“They all tell us this is code red,” President Biden recently stated. “The nation and the world are in peril. And that’s not hyperbole. That is a fact.”
And, in some ways, the U.S. is responding proportionately to the challenge ahead for the planet and all living beings.
One of the most important actions the Biden administration has taken to date is adopting strong new policies to significantly limit international funding of fossil fuel energy projects in other countries. The U.S. now opposes any funding for new coal, oil, or upstream gas projects by multilateral development banks (such as the World Bank Group and InterAmerican Development Bank). And the U.S. will only support funding for midstream (such as pipelines) or downstream (such as power plant) gas projects in the poorest or most vulnerable nations, and only where there has been a credible alternatives analysis, there is no economically and technically feasible clean energy alternative, the project has a significant positive impact on energy security or access, and the project is aligned with and supports the goals of the Paris Agreement.
This is a significant step toward reducing global climate emissions. My colleague Jake Schmidt explains the details in a recent blog post.
Yet oil and gas production, pipelines, and exports continue in the U.S., and the administration has yet to propose, much less adopt similar policies in our own country. For example, the Biden administration is allowing destructive oil and gas pipeline construction to continue, and has no policies in place to restrict domestic fracking.
The real world implications of inaction are that oil and gas production in the U.S. and oil and gas exports from the U.S. are all expanding—not declining in the way that is essential to meet climate goals.
It’s ironic or worse that the Biden administration has yet to apply their proposed criteria for foreign fossil fuel pipeline projects to our own. When it comes to pipelines, several are moving ahead that:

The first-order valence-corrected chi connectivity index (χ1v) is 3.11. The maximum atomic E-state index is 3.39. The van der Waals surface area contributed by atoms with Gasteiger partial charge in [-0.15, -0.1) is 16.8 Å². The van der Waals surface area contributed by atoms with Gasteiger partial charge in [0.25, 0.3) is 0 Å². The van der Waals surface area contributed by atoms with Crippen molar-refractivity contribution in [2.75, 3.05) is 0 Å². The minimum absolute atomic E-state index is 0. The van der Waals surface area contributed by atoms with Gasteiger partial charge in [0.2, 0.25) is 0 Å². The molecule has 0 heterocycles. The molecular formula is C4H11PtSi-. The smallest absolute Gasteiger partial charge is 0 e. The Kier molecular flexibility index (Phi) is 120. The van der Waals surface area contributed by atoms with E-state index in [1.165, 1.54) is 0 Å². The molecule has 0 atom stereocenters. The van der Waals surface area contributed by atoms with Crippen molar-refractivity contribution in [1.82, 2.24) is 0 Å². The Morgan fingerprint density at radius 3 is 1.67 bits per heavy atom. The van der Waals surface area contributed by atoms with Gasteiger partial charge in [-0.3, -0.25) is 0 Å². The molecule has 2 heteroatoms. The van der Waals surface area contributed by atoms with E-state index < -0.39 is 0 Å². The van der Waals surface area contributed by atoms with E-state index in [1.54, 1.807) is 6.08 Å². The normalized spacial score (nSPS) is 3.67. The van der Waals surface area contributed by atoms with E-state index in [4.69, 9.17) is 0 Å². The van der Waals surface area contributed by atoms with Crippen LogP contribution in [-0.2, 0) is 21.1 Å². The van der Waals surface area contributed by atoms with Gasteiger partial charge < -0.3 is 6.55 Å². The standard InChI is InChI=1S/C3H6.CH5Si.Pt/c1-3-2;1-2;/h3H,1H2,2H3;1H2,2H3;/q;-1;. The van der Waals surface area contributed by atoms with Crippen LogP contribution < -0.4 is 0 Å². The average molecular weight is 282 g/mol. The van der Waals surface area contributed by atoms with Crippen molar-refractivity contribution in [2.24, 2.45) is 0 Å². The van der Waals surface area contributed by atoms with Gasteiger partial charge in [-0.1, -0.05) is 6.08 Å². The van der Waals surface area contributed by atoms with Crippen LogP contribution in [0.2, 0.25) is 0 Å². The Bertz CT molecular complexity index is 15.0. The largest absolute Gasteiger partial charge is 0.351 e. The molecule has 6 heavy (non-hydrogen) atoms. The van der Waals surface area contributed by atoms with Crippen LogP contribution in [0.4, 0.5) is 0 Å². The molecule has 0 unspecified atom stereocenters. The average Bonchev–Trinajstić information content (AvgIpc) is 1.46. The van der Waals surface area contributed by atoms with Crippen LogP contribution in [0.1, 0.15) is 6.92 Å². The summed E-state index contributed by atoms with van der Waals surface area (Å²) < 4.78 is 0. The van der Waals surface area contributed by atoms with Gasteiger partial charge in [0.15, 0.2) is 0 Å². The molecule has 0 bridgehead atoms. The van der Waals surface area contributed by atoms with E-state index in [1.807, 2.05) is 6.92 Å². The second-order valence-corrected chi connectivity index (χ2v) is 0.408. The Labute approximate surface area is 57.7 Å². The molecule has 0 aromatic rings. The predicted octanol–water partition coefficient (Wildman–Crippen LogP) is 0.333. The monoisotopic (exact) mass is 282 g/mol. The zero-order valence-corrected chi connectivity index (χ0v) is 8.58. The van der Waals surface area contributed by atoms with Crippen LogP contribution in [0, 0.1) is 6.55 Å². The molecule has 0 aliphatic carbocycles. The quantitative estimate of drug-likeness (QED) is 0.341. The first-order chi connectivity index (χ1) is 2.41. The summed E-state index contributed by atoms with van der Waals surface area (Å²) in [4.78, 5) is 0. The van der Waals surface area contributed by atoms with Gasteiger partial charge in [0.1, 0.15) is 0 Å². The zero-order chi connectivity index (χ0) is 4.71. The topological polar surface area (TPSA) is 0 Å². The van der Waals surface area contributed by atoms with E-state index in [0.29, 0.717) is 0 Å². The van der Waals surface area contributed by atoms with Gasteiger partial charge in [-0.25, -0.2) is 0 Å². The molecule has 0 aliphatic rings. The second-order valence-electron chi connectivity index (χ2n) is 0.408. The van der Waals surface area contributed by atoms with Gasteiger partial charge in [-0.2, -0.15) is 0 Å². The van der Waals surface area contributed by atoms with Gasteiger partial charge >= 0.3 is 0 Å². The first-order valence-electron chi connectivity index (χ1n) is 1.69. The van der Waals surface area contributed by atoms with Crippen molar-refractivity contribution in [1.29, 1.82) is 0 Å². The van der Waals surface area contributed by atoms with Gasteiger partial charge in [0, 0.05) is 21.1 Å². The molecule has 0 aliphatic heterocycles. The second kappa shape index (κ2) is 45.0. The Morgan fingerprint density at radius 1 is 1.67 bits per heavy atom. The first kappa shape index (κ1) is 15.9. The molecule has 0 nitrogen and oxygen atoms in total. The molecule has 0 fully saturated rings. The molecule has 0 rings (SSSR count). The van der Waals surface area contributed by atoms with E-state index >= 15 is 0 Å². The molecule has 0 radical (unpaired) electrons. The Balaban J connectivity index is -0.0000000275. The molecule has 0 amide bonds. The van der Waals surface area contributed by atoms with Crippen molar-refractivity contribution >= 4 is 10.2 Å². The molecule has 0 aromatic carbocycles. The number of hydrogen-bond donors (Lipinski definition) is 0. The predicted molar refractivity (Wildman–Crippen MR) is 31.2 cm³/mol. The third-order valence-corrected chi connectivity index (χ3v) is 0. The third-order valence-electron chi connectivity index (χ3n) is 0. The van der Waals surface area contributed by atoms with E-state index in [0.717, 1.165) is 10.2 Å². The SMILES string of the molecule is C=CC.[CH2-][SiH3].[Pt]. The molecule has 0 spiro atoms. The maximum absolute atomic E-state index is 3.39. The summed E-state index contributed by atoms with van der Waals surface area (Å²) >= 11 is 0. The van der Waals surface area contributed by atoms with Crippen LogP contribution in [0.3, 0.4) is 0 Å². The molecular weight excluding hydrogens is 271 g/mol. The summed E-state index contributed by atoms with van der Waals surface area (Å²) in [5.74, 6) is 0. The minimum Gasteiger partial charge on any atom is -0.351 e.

- haven’t been subject to credible alternatives analyses that consider whether there are economically and technically feasible clean energy alternatives.
- are not needed for energy security or access—even oil and gas executives have publicly stated without regret that both oil and gas pipelines are overbuilt in this country.
- are inconsistent with the goals of the Paris Agreement.
- are inconsistent with tribal sovereignty and treaty rights.
One of the first things President Biden did after he was sworn in was revoke the permit for the Keystone XL pipeline. He said it would not serve the U.S. national interest and “would undermine U.S. climate leadership by undercutting the credibility and influence of the United States in urging other countries to take ambitious climate action.” Yet other pipeline projects continue to move forward.
Instead, the Biden administration should reverse Trump administration rubber-stamped permits, stop fossil fuel pipelines and export projects—such as the Mountain Valley, Dakota Access, Line 3, and Mariner East 2 pipelines, and reform the entrenched practices of the Army Corps of Engineers that allow these projects to proceed. Renewable energy development can create up to millions of net new jobs per year; the U.S. can exhibit strong climate leadership by building a clean energy economy, not new pipelines.